Design and Ergonomics
LG calls the design of this monitor emotional. Let’s see what this word means here.
The monitor does not impress much in front view. It has a rather trivial black plastic case with an oddly shaped stand. A stand is usually designed as a compact and elegant thing when the developer wants to emphasize the slimness of a monitor, but it is quite a large plastic cone here. It looks like an odd solution to me.
Well, in my opinion the biggest problem with the design of the W2284F is the lack of originality you expect to see in a premium product. This originality can be seen, for example, in Samsung’s Touch of Color and ASUS’s LS221H, but the W2284F only gives you black glossy plastic and a rounded outline. This is what we could see in Samsung’s product line-up back in 2007. Today, Samsung uses such design for regular inexpensive products like the 19-inch SyncMaster 933SN. So, the exterior design of the Flatron W2284F is a matter of taste – some people may find it beautiful even – but it goes without arguing that it is far from original.
The monitor is very slim. I wouldn’t judge if it is the slimmest model on the market, but it is surely among them. The case looks perfect in profile, but is perhaps somewhat spoiled by the stand that differs too much from the rest of the monitor.
Changing the tilt of the screen is the only adjustment available: 5 degrees forward and 15 degrees backward.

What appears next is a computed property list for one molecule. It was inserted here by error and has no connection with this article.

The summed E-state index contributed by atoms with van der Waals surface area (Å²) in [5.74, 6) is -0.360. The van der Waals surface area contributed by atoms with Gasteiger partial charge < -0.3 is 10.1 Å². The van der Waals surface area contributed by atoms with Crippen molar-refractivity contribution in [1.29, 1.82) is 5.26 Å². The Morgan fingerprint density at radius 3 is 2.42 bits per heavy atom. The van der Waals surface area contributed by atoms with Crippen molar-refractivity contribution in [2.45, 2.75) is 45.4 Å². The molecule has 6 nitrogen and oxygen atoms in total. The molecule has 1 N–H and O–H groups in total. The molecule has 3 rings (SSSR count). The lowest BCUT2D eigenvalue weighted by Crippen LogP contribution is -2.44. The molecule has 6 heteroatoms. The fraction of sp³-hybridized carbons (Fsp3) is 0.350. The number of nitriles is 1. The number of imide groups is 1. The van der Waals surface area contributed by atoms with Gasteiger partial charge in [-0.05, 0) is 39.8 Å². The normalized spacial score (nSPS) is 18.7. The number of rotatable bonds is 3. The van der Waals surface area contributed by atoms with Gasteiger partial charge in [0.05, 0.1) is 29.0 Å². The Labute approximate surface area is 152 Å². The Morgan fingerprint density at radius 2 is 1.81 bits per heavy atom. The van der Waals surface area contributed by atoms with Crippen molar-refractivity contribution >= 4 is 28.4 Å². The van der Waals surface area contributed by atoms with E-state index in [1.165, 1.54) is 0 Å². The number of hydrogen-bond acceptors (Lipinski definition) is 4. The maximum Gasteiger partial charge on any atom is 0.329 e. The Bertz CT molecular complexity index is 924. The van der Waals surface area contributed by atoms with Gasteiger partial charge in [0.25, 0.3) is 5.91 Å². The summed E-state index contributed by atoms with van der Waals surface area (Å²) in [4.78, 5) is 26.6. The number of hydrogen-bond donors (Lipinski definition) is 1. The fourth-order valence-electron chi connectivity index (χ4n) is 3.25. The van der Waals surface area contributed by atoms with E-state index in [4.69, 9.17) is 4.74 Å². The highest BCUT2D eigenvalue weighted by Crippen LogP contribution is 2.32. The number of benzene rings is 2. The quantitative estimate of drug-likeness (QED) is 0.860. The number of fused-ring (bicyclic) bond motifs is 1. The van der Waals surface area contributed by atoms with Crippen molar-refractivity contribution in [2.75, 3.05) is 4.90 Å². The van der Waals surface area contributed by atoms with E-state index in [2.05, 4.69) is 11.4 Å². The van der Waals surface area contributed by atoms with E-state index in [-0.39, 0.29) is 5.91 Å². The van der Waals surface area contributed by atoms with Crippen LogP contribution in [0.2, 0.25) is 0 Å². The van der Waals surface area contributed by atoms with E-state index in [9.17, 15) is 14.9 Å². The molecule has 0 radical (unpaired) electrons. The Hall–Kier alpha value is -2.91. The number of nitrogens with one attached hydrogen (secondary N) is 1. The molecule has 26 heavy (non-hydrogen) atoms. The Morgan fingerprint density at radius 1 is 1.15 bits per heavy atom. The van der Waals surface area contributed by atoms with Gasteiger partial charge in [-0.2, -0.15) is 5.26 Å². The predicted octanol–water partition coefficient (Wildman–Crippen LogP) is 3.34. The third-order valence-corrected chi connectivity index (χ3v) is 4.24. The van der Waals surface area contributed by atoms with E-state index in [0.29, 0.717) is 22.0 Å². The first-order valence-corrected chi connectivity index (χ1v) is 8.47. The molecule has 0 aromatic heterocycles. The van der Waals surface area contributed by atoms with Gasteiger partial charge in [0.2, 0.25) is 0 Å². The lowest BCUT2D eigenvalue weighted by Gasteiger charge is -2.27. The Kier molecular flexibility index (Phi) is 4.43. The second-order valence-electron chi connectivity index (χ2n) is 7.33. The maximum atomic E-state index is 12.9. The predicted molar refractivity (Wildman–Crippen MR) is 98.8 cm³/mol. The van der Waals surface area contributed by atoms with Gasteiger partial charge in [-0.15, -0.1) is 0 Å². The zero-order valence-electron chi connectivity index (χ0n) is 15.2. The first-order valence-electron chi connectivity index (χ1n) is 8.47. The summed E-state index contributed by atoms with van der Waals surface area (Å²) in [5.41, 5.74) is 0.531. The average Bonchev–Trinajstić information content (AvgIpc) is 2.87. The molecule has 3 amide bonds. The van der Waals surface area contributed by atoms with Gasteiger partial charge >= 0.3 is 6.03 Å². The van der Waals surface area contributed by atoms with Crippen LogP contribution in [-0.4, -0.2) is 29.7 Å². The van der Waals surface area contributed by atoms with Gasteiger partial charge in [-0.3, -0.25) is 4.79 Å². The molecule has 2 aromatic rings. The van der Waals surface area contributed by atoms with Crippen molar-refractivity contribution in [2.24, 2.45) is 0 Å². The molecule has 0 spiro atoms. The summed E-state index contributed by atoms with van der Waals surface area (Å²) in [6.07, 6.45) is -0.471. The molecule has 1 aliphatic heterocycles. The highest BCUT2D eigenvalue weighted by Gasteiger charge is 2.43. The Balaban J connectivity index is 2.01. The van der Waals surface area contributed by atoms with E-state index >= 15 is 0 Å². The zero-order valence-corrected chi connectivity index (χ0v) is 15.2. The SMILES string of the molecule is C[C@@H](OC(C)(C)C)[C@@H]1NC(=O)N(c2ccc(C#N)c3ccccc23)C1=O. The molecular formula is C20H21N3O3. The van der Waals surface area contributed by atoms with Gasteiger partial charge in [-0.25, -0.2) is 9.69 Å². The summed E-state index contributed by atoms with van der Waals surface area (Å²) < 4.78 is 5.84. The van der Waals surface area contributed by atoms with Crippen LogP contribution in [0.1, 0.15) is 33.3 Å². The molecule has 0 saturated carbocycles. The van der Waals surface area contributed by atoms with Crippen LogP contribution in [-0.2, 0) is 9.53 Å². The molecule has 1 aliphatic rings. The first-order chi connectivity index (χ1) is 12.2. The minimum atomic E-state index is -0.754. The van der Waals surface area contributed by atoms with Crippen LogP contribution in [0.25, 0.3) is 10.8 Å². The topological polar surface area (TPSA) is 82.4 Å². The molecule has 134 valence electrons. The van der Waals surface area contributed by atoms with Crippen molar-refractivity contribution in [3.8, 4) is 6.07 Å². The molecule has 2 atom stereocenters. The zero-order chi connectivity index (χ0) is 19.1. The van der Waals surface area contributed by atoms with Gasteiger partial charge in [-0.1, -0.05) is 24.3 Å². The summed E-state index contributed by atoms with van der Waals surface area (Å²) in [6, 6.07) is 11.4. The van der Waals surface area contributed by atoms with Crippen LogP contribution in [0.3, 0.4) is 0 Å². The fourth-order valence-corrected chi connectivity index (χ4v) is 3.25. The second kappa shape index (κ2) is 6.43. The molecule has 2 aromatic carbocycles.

The back of the case is ideally flat. The connectors bay can be covered with a decorative cap (but the cables will still hang down from it – you cannot hide them completely). Perhaps this is not important for home, but if you are looking for a monitor that is going to stand on a top manager’s or secretary’s desk, you should keep it in mind that visitors will see the monitor’s back panel!
The W2284F cannot be wall-mounted as it lacks appropriate fasteners.
The Power button is designed like a drop-shaped thing at the bottom of the case. It is touch-sensitive, so you don’t have to press it. A mere touch is going to be enough.
The button is highlighted with a blue LED of modest intensity, which looks quite beautiful. Unfortunately, it begins to blink in sleep mode and may be irritating if you’ve got the monitor in your bedroom (by the way, users have been complaining for years at Samsung’s products for that). You can turn the highlighting off in the monitor’s menu, but then the button won’t shine when the monitor is turned on, either.
Besides, the monitor’s stand has an integrated LED, too. It is blinking white at half the blinking frequency of the blue LED in the Power button. Its brightness is low, so it is unlikely to irritate your eyes. Moreover, this LED can be turned off in the monitor’s menu, too.
The stand-integrated LED doesn’t seem to do anything save for serving as a night lamp. I could not make it shine when the monitor was turned on.
The monitor’s controls are located on its right side. They are made from black plastic and almost invisible. Worse yet, their labels are not readable at all. You have to learn the position of each button by heart or install the Windows-based forteManager utility.
The monitor has a standard selection of inputs: a digital DVI-D and an analog D-Sub. The power adapter is external, which is good for the monitor’s looks. The adapter can be tucked under the table or somewhere and there will be only one thin wire going to it from the monitor.